End of the Road / Bruce Giffin

End of the Road / Bruce Giffin

Backlit Tank / Mezzotint / Stephen Magsig

Backlit Tank / Mezzotint / Stephen Magsig

Hollywood / Bruce Giffin

Hollywood / Bruce Giffin

Franklin Street Shadows / Mezzotint / Stephen Magsig

Franklin Street Shadows / Mezzotint / Stephen Magsig

Overall, a melancholy sense seemed to emanate from Mr. Magsig and Mr. Giffin’s works. Not depressive, not schadenfreude inducing, just a bit melancholy. Part of the reason for that might be the absence of human forms. While that is not a bad thing — the landscapes (including the buildings) in all of the images, harbor their own presence and personality. And one can argue nature does too. Deists seem to make that argument, or at least they argue divine intervention created nature, and thus divinity inhabits it (without the promise of revelation). By way of contrast, a quote that appears on the Tate Britain site under a painting by L.S. Lowry, “Dwelling, Ordsall Lane, Salford 1927”, for whom the Tate Britain has an exhibition on at the moment:

Lowry was fascinated by buildings. For him they evoked the lives of their occupants. He felt that ‘A country landscape is fine without people, but an industrial set without people is an empty shell. A street is not a street without people… it is as dead as mutton’. In the 1920s he frequently drew in Salford: ‘There were special parts I liked, a bit Georgian, older than the rest. My favourite places were the houses built around factories. They just attracted me more than the others.’ Revisiting Orsdall Lane in the 1960s Lowry remembered that as he had drawn in front of the dwelling, ‘scores of little kids who hadn’t had a wash for weeks would come and stand around me. And there was a niff, too.’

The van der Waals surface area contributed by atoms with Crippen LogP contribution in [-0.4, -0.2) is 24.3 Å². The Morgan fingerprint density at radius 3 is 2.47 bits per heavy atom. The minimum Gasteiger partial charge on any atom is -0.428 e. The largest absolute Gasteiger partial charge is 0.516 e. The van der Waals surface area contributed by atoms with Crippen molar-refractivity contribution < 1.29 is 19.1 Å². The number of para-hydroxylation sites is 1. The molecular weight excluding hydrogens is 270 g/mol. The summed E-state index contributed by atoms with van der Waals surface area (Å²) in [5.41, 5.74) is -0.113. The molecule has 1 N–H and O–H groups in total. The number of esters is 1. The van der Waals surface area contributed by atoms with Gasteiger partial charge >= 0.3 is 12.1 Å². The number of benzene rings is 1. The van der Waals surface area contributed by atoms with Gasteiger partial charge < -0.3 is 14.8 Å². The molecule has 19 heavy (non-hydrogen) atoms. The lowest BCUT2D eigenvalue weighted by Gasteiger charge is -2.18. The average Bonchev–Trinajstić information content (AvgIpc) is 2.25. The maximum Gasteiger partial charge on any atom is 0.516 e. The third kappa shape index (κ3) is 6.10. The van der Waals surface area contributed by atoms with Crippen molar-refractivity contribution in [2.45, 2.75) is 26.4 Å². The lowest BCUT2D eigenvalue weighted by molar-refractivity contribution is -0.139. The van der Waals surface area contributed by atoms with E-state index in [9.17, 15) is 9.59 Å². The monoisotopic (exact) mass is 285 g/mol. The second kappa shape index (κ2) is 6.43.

This quote offers no proof against Giffin and Magsig’s depopulated images. In fact, photographers Eugene Atget, Rudy Burckhardt, Edward Ruscha; and painters Edward Hopper, Charles Demuth, and Charles Sheeler took that approach to acclaim. But the absence of people may account for that sense of melancholy in this show. Buildings, after all, were built to serve humans, and when devoid of human activity, they seem mournful of the absence. Landscapes too, can seem to cry out for witness. Deists might argue these images prove their hypothesis; that the sensation they engender predicates the work of an unseen deity. Perhaps that’s the subtle magic of this show: despite the omission of us in the pictures, they compel no less of a visceral reaction.

Blue-Bird Inn / Bruce Giffin

Blue-Bird Inn / Bruce Giffin

Stephen Magsig

Stephen Magsig

Clouds Over Belle Isle / Oil on linen panel / Stephen Magsig  The Henry of the Baskervilles / Bruce Giffin

Clouds Over Belle Isle / Oil on linen panel / Stephen Magsig
The Henry of the Baskervilles / Bruce Giffin

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NIGHT & DAY: Portraits of Detroit runs through 12-October-2013 at the Scarab Club.

Incidentally, there’s an interesting photography show on at Live Coal Gallery:  Doorways to Detroit with photos by Stanley Larry, Rashaun Rucker, & Mohan Karulkar — it runs through 5-Oct-2013.

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September 2, 2013

Detroit Jazz Festival — Sunday Night Scenes

scenes from Sunday night at the Detroit Jazz Festival 2013…

Cecil McBee / The Cookers / Detroit Jazz Festival 2013

Cecil McBee / The Cookers / Detroit Jazz Festival 2013

The Cookers — an old-school, hard bop octet whose members in part formed the style nearly sixty years ago. They cook.

find more pics on our facebook page

September 1, 2013

Detroit Jazz Festival — Saturday Night Scenes

A few shots of the sublime Detroit Jazz Festival on Saturday night:

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McCoy Tyner Trio WSG Savion Glover

Tony Monaco Trio featuring Fareed Haque

Boy and Drums On The Street

 

here’s some pics on our face book page